More importantly, the traditional assessment suffers from the problem of the false negative. The proxy/test may be constructed as such: if the kid answers this question, then that is evidence that the kid knows what I want them to know. But the inverse of that – if they don’t answer this question, then that is evidence that they don’t know – doesn't scan. Kids don’t answer questions correctly...because they’re hungry. They’re pissed off. They’re indifferent to the material. They’re indifferent to you. They've fallen in love. They've fallen out of love. They’re sleepy. They’re wired. They’re about to be arrested for posession. Attendance is compulsory and the duty of every prisoner is to attempt escape!


Artist Unknown

There are many reasons a student might choose not to engage in a compelled behavior (in this case, answering a question on a test), and only one of those reasons is that they don’t have the knowledge required. To assert that such a wrong answer provides sufficient evidence of lack of knowledge is an error, and a patently unethical one. Yet educational structures urge us to do that all the time. Kids’ grades are averagedtogether, and the wrong answer is not only taken as evidence of momentary wrong knowledge, but that wrong answer contributes to the kid-algorithm as the measure of their knowledge. It becomes a grade, entered into their “permanent record,” the ultimate epistemological reification!

This, of course, is why the Quality Performance Assessment team and all of us at the Summer Institute – feel so passionately about our work. Performance assessment – cannily referred to as “authentic assessment” – asserts and demonstrates that assessments can be structured with genuine transfer and application. You won’t only know that the student knows something. You will know that they know how to use that knowledge or skill.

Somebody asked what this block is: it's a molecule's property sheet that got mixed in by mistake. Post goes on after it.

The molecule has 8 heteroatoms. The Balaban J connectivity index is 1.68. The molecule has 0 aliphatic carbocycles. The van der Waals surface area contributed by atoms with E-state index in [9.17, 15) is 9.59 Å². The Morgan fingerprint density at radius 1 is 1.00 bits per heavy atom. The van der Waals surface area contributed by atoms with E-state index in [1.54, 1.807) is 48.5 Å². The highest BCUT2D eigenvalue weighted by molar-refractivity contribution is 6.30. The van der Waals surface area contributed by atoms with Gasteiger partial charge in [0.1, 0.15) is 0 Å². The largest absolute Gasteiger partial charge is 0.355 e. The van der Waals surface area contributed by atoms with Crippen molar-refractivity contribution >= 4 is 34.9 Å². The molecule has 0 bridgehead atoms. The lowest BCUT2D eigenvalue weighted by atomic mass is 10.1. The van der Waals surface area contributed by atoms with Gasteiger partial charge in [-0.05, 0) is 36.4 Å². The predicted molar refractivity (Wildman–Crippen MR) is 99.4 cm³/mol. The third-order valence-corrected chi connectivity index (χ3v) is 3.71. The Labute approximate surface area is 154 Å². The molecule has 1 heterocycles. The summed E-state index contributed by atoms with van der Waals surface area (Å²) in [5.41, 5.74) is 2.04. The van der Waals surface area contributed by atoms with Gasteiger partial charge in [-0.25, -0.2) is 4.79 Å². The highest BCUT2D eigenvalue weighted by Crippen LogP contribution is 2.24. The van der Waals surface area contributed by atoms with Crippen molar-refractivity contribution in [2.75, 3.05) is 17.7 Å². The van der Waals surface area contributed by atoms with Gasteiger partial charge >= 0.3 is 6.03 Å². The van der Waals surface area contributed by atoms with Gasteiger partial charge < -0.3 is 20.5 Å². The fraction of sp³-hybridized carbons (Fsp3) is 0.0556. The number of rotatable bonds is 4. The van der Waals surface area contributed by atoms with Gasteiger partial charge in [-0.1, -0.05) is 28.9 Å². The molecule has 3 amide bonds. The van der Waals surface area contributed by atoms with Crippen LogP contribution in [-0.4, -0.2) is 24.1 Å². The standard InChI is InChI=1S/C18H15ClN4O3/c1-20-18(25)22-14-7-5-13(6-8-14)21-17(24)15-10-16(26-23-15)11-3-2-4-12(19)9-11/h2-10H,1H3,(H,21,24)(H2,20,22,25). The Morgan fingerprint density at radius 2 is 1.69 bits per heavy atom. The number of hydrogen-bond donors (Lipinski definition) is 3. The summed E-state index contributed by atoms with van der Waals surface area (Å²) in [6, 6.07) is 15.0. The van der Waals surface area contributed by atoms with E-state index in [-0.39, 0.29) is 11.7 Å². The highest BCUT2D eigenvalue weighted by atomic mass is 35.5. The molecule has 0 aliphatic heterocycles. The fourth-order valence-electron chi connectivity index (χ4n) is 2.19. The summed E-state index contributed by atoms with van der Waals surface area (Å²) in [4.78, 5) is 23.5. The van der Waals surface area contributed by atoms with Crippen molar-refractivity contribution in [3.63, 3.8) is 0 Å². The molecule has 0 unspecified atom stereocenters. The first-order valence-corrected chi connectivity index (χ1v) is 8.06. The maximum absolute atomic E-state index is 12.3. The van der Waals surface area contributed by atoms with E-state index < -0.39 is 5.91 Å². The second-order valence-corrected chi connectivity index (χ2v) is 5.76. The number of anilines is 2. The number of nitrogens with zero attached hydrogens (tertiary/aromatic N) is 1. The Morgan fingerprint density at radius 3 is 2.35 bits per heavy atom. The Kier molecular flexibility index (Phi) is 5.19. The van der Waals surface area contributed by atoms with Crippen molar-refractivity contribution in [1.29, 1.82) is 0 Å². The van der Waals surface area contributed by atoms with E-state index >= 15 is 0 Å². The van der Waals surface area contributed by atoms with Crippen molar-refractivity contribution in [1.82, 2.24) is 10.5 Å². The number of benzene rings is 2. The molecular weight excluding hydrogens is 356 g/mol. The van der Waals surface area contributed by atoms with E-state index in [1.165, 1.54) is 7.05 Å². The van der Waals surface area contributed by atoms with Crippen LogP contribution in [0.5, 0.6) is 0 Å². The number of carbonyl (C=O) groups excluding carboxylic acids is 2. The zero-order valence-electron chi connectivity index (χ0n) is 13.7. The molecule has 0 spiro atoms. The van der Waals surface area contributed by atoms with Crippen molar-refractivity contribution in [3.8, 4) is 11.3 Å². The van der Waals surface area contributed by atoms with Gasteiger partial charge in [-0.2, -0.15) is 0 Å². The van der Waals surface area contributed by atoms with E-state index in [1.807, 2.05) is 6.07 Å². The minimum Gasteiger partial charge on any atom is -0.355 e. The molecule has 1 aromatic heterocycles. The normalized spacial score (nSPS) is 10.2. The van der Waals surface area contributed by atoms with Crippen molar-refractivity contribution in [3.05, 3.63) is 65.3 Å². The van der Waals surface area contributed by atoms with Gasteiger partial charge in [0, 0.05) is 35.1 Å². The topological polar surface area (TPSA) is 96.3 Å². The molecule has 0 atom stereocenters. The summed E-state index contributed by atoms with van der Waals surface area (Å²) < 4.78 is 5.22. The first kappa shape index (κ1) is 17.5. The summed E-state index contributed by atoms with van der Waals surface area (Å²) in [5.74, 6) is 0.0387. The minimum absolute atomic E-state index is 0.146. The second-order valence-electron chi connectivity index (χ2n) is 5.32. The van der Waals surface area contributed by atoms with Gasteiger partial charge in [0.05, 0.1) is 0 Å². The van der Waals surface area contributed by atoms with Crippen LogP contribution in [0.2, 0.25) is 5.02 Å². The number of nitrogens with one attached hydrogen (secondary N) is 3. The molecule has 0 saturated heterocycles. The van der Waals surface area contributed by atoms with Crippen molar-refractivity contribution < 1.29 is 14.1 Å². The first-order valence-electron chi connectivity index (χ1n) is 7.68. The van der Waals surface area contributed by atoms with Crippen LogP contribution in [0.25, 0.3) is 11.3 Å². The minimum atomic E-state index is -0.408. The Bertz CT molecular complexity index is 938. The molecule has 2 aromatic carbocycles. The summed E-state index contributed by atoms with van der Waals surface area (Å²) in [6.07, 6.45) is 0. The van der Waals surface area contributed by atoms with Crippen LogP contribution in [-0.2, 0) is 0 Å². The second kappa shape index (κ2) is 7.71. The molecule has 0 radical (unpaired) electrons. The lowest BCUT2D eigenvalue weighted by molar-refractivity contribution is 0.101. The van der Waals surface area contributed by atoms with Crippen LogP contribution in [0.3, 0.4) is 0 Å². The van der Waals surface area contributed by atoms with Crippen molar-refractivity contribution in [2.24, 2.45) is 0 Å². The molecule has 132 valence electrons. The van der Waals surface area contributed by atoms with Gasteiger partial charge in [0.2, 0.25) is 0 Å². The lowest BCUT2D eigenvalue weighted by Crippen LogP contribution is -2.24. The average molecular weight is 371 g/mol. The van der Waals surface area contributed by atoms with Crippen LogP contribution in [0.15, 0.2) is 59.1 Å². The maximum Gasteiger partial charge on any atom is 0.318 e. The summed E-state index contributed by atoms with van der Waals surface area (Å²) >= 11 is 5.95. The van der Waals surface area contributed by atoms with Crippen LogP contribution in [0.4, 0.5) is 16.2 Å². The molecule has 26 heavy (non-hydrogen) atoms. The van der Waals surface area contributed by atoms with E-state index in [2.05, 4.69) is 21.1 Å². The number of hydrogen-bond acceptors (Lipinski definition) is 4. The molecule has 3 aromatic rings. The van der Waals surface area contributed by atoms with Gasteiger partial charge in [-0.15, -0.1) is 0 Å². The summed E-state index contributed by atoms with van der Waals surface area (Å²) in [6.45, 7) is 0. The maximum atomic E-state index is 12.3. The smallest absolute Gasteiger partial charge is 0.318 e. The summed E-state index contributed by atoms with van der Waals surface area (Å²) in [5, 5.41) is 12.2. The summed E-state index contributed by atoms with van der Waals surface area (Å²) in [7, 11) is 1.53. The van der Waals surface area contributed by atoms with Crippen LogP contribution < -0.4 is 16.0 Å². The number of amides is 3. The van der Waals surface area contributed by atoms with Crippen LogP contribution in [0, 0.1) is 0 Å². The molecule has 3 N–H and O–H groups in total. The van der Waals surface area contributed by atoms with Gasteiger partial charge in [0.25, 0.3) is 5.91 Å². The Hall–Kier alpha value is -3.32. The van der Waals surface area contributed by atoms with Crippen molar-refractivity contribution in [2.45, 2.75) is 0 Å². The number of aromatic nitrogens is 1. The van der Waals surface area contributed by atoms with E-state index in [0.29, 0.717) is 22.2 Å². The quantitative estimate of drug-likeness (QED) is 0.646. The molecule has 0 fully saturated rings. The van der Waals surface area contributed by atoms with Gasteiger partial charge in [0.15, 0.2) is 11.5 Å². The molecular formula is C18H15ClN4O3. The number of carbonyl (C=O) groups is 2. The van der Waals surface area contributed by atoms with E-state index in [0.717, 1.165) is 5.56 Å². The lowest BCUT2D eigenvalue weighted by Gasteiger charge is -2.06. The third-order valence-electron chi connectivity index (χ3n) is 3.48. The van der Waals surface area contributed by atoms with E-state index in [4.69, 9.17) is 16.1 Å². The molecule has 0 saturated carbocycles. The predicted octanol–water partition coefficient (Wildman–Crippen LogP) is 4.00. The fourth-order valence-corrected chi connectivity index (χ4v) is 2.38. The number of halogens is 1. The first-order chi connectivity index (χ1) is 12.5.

The problem of the false negative remains. Watching a kid not throw a baseball, or throw a ball badly, doesn't tell how well they are able to throw a ball – only how well they did throw that ball in that instance. Assessment doesn't measure knowledge or skills. It measures our ability to persuade students to behave in a way that can persuade us that they have demonstrated knowledge. Which is why engagement and relationships with students are the core of our Quality Performance Assessment work.

Does a careful study of epistemology provide a path towards assessing knowledge better, or more accurately? Maybe. Is it a good time? You betcha’! Or is it true that the only thing epistemology has to offer is solace in the form of epistemic humility? The Socratic mark of wisdom – I’m wise because I know I’m not wise – might prompt us to be more thoughtful and compassionate in the construction of our assessments. And in the construction of our relationships with kids. Many, many educators already evince this. Many are pushing to incorporate such humility in the structures of public education. This would be far more valuable than the illusion of certainty our structures currently pretend to.

This article originally ran in the Partially Examined Life. It has been updated with reflections from the 2017 QPA Summer Institute.